Obama, who was only in the Lone Star State for about six hours, also talked education in Austin before his brief stop in North Texas.
Air Force One touched down at Love Field at 3:53 p.m., 17 minutes early, and the president stepped onto the tarmac -- and to 98-degree weather -- minutes later.
The president headlined a fundraiser at the Highland Park home of lawyer Russell Budd.
There were no public events planned, so North Texans could only catch a glimpse of the presidential motorcade during rush hour.
Bill White, the Democratic nominee for Texas governor, was in North Texas on Monday but did not attend the president's fundraiser. Instead, White campaigned in Alvarado.
A campaign spokesperson said White wanted to spend time meeting with Texas voters. A White House spokesperson said Obama was not offended by White's decision to skip the Dallas fundraiser.
Political watchers say Obama's low approval rating in Texas could be a liability for White.
More than 600 people gathered at a rally organized by the Dallas Republican Party near the Democratic fundraiser.
"We don't agree with the polices you're trying to force in Washington. We don't agree with the health care plan. We don't agree with more bailouts," Jonathan Nerman said.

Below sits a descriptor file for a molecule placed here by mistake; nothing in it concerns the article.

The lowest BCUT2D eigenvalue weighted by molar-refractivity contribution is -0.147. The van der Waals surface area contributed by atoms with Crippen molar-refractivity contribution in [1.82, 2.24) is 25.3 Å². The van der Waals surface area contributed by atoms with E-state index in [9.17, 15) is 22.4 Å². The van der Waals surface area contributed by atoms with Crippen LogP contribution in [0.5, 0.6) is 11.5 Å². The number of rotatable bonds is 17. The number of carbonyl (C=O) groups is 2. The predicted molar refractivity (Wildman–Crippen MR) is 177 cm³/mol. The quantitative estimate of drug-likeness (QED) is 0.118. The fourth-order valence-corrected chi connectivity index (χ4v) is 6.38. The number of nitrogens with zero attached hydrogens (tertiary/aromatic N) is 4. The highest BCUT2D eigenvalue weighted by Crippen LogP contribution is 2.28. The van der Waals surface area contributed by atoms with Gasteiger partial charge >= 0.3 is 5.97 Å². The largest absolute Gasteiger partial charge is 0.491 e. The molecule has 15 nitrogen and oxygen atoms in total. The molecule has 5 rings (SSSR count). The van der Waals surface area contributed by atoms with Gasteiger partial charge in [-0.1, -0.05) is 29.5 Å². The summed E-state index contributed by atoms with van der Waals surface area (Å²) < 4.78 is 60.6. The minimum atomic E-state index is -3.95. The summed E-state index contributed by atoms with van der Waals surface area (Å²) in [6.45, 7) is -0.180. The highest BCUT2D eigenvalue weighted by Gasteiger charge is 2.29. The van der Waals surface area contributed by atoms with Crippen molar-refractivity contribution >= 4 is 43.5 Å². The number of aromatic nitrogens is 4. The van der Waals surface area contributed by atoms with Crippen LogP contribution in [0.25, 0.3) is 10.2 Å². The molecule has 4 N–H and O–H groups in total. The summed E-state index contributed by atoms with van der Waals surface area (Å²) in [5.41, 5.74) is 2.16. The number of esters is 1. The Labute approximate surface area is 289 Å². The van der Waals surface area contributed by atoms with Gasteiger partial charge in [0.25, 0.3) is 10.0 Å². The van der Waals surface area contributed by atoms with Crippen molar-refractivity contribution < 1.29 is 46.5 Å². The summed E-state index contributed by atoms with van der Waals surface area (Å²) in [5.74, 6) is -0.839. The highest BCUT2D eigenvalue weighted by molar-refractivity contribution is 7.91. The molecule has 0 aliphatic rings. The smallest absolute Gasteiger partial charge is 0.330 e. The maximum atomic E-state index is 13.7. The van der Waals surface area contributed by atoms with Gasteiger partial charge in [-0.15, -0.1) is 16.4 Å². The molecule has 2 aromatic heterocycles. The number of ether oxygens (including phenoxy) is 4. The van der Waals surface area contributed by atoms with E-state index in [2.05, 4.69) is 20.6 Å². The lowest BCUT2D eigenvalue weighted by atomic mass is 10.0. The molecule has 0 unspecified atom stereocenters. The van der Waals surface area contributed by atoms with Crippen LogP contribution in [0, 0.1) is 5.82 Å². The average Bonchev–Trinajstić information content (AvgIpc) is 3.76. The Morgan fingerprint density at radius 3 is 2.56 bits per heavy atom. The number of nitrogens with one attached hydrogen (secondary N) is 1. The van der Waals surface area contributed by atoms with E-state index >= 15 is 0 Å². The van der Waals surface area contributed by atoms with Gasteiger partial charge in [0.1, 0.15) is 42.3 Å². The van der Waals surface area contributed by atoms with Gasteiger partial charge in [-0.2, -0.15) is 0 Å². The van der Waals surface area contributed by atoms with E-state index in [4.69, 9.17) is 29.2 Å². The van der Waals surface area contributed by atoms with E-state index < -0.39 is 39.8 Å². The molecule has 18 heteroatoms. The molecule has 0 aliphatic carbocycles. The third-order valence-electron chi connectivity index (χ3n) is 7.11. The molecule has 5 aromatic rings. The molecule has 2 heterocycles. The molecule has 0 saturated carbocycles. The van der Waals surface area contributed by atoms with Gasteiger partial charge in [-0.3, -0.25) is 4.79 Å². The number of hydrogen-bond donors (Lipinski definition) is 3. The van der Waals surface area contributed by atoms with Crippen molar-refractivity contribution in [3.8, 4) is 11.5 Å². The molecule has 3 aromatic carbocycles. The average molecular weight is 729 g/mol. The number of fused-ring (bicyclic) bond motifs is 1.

Earlier in Obama's visit to Texas, he raised up to $1 million for the Democratic National Committee at an Austin hotel. He raised about $650,000 at the Dallas fundraiser.
Gov. Rick Perry greeted the president on the tarmac when Obama landed in Austin. Perry also hand-delivered a letter warning about the "dire threat" from drug violence along the U.S.-Mexico border to a presidential adviser.
The president also gave an education speech at the University of Texas at Austin campus, where he spoke about the importance of a college education.
"We also know that in the coming decades, a high school diploma isn't going to be enough," he said.
Obama outlined his college agenda, largely a recitation of steps already taken, to a crowd in which the screams of students prompted him to raise his voice even louder.
Holding the official event along with his political appearances means the White House could bill taxpayers for most of the costs of the trip.
The White House said the invitation-only audience was made up largely of UT-Austin students, as well as some from Austin Community College.
"I think it's wonderful that Obama's here. I love the fact that in Austin he's doing a public appearance; that's great for the people down there, so I think the party is very pleased that he's chosen to spend the day here," said Mike Ogulnick, regional communications director for the Texas Democratic Party.
The fundraising stops were part of Obama's August offensive, a string of tactical, time-gobbling campaign stops to raise a bunch of money and revitalize Democratic voters. The traditional result of approaching midterm elections is that the party of the sitting president loses seats.
NBC DFW's Kevin Cokely and Omar Villafranca contributed to this report.